Improving sustainability in the textile industry
Dyeing and printing is an important part of textile production—it brings us the vibrant patterns and prints we enjoy in modern fashion, indoor decor, accessories, and marketing materials like banners and branded merchandise. Unfortunately, textile production has a heavy environmental footprint.
According to the Ellen MacArthur Foundation, annual greenhouse gas (GHG) emissions from textiles production totaled 1.2 billion metric tons of CO2 equivalent (MTCO2e), more than the emissions of all international flights and maritime shipping combined. Textile production also discharges high volumes of wastewater containing hazardous chemicals into local bodies of water. For example, 20% of industrial water pollution globally is attributable to the dyeing and treatment of textiles.
DuPont Artistri® pigment inkjet and dye sublimation inks simplify the printing process, reduce resource consumption, and eliminate significant chemical and wastewater components from the production cycle. Digital printing with Artistri® inks reduces the total carbon footprint of textile printing by 40% at scale, and reduces water consumption by over 60 percent.
Artistri® also eliminates the need for hazardous chemicals, which reduces hazardous waste streams by 85 percent. This reduces particulate matter pollution, acidification, and freshwater eutrophication, which means less impact on the air, land, and water. Reducing chemical effluents in the textile production processes simplifies the local downstream wastewater treatment requirements, lowering the impact of the textile industry on communities’ and waterways’ resources.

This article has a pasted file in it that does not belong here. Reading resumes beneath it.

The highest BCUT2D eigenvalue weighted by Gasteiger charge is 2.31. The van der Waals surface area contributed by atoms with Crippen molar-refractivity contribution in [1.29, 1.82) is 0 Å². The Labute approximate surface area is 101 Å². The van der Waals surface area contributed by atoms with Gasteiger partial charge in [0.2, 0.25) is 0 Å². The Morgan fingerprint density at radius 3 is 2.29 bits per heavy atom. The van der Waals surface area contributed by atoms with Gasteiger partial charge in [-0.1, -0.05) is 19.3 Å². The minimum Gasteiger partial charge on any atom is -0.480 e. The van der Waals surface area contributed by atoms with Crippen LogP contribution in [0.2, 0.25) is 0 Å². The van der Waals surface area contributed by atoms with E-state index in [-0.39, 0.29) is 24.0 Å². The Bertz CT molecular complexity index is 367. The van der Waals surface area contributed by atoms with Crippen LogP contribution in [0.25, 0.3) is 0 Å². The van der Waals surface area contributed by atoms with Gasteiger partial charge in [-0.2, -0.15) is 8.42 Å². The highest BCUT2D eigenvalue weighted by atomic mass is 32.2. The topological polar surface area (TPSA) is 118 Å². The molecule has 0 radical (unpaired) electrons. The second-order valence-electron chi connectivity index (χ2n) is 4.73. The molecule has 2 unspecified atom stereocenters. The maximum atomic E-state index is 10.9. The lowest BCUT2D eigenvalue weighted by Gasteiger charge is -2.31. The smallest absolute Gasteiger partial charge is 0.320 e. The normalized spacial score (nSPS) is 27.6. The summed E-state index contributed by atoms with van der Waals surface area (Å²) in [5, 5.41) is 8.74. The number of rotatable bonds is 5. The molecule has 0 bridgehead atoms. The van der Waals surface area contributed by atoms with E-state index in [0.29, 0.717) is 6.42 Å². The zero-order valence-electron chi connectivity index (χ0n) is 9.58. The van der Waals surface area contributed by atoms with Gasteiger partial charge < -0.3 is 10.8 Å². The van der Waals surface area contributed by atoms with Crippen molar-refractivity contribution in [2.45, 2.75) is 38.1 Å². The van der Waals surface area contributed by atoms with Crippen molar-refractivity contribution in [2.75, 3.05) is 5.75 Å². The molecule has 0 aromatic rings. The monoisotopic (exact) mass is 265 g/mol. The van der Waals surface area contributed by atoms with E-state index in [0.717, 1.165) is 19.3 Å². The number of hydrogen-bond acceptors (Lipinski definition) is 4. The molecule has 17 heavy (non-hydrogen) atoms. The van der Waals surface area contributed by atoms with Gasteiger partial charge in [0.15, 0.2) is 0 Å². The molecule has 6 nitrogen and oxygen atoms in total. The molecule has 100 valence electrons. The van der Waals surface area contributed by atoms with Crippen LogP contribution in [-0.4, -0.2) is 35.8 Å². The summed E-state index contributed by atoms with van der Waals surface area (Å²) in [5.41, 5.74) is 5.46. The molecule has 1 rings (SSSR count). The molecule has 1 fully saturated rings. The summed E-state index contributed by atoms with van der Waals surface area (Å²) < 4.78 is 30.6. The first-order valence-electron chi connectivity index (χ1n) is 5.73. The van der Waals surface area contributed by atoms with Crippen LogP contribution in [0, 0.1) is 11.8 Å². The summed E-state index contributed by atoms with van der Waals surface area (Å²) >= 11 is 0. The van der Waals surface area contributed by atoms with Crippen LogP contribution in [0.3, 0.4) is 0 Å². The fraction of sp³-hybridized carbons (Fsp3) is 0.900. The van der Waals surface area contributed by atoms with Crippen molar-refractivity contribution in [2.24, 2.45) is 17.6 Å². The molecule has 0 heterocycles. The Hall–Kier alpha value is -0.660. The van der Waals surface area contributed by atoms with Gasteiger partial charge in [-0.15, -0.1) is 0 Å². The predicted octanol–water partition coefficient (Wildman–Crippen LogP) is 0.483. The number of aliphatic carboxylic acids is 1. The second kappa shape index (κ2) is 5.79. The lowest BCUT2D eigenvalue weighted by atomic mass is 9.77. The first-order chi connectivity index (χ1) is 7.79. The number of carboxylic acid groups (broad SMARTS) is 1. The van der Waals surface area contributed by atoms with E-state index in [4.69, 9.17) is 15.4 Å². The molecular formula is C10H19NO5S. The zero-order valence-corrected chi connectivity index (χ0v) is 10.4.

In 2020, DuPont Water Solutions entered into a collaboration with Waterise, an energy company that aims to provide solutions to the global water shortage. The collaboration aims to provide seawater reverse osmosis membranes—which purify water—and expertise to the company’s sub-sea desalination plants.
The 2,000 residents of Serdo experience water insecurity daily, needing to travel 1.5 kilometers (about a mile) to retrieve potable water. The community bored a well to find groundwater, but was devastated to learn that the water was dangerously hot, and heavily contaminated with salts and fluoride.
In 2020, our OxyMem company was named the “Breakthrough Technology Company of the Year” by the Global Water Awards for its innovative Membrane Aerated Biofilm Reactor (MABR) technology.
Read more stories about how DuPont is leading in water stewardship in our Stories Hub...